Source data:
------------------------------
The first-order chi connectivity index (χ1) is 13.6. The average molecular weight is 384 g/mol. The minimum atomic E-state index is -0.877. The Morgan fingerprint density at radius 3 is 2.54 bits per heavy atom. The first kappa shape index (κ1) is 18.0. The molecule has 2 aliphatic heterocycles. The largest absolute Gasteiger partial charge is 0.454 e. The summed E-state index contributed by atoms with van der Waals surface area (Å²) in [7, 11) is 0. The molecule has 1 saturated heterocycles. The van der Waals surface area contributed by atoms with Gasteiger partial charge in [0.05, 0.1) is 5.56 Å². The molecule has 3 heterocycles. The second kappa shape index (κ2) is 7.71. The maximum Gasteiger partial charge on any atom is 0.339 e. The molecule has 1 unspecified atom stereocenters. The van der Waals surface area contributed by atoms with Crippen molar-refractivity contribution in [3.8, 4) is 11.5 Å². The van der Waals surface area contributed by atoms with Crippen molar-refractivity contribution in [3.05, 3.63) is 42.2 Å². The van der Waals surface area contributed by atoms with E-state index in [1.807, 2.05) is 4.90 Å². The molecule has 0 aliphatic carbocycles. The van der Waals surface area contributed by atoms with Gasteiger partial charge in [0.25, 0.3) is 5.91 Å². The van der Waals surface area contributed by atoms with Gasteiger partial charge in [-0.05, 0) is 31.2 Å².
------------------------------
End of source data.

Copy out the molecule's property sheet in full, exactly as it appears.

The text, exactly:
The first-order chi connectivity index (χ1) is 13.6. The average molecular weight is 384 g/mol. The minimum atomic E-state index is -0.877. The Morgan fingerprint density at radius 3 is 2.54 bits per heavy atom. The first kappa shape index (κ1) is 18.0. The molecule has 2 aliphatic heterocycles. The largest absolute Gasteiger partial charge is 0.454 e. The summed E-state index contributed by atoms with van der Waals surface area (Å²) in [7, 11) is 0. The molecule has 1 saturated heterocycles. The van der Waals surface area contributed by atoms with Gasteiger partial charge in [0.05, 0.1) is 5.56 Å². The molecule has 3 heterocycles. The second kappa shape index (κ2) is 7.71. The maximum Gasteiger partial charge on any atom is 0.339 e. The molecule has 1 unspecified atom stereocenters. The van der Waals surface area contributed by atoms with Crippen molar-refractivity contribution in [3.8, 4) is 11.5 Å². The van der Waals surface area contributed by atoms with Crippen molar-refractivity contribution in [3.05, 3.63) is 42.2 Å². The van der Waals surface area contributed by atoms with E-state index in [1.807, 2.05) is 4.90 Å². The molecule has 0 aliphatic carbocycles. The van der Waals surface area contributed by atoms with Gasteiger partial charge in [0.25, 0.3) is 5.91 Å². The van der Waals surface area contributed by atoms with Gasteiger partial charge in [-0.05, 0) is 31.2 Å².